Wednesday, March 16, 2011

Competence and Camaraderie

I am going back and trying to finish up posts I started several months ago and hit "publish" on as many of them as I can. I'm trying to change my ways of never finishing things. This post was originally started in October 2010. 

Last year with C's difficulties he gradually removed himself from all activities including his beloved Cub Scouts. We had held him back an extra year at Cubs when other boys his age moved up to Scouts because for several reasons - mainly because Scouts comes with huge independence and increased expectations. They begin to treat the Scouts as young men rather than boys and C was just not ready. We wanted him to experience increasing success - such as camping overnight which he had not yet done. Unfortunately the year passed and despite our attempts, C was never quite stable enough to return.

This year he has a new worker, who happened to move to our town this year and she has worked at his Therapeutic Summer camp for the past 3 summer's. I know - it was an unbelievable fortune, one that we have grabbed onto with all possible enthusiasm. She loves the outdoors and was enthusiastic about accompanying him to the weekly meetings and extra outings where possible. So far this year they have enjoyed a trip to the police station, a farm and to a wood shop to cut out their Scout Trucks for racing. There have been other organized trips that C has decided ahead of time that he would prefer not to attend (like a hike in the freezing rain and mud that was a "go" no matter how long or hard it rained because Scouts need to "be prepared") and at this point we support him when he decides to forgo an outing.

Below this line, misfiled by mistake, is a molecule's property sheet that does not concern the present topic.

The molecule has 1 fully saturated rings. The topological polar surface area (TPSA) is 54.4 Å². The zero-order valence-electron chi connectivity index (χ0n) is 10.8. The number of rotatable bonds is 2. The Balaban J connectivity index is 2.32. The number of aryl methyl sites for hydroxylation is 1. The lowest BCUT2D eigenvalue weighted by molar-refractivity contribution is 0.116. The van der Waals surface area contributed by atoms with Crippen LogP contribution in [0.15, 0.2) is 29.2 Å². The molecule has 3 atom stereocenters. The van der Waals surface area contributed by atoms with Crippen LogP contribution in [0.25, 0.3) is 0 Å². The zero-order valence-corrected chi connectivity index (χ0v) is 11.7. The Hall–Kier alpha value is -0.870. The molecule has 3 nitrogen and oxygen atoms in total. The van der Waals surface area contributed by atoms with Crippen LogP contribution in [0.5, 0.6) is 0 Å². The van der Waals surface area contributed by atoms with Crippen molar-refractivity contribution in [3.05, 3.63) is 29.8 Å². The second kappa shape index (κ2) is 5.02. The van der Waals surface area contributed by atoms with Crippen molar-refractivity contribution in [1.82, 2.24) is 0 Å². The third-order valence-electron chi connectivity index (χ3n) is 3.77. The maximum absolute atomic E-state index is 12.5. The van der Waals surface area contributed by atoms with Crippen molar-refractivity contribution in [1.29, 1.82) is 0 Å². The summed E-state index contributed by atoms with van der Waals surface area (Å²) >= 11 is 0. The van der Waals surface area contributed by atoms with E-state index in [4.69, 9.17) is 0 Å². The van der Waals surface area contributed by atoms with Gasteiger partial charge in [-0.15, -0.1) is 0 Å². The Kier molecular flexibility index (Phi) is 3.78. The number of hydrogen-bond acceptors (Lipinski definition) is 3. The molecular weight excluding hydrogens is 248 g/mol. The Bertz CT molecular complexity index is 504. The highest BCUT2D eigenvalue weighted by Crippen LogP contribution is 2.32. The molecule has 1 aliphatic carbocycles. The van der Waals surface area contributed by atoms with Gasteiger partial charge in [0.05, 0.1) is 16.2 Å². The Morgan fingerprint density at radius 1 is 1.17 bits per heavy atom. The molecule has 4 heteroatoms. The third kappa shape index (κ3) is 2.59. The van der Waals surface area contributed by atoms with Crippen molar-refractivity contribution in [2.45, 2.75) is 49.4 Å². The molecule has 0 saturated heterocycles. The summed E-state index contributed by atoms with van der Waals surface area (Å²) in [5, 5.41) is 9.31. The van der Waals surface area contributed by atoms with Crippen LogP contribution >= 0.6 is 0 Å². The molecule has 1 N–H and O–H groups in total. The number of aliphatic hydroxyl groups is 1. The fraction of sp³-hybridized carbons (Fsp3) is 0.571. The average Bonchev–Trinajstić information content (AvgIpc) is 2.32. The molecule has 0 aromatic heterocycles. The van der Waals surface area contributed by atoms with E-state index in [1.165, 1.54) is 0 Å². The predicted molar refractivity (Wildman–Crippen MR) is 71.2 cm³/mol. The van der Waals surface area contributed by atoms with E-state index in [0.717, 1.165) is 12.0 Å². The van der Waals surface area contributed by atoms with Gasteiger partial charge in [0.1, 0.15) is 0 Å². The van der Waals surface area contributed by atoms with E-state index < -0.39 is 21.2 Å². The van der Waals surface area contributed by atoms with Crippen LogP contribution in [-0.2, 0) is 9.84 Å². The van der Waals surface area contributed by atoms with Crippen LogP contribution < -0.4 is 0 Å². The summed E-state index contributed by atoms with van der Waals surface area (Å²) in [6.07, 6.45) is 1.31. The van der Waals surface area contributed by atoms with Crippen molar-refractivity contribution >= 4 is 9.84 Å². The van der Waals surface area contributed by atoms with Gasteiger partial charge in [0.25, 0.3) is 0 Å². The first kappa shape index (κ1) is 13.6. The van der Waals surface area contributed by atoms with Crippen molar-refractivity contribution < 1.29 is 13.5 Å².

He's earned a few badges so far and looks forward to his time with the pack. I just cannot say enough about the dedication and investment of the leaders. I went on one daytime outing (everyone else was camping - we joined them for the day), and I was taken aback by the spirited personalities of almost every boy in the group. The leaders are working with kids with limited social skills, limited interests, difficulty in executive functioning and so on. They are doing it without any extra assistance or information. They have taken these boys under their wings and I was humbled by what I witnessed and experienced the day I spent with them.

I know my son has grown so much from being in Scouting. Every adventure adds to his feeling of competence and camaraderie and that is what every boy should experience.

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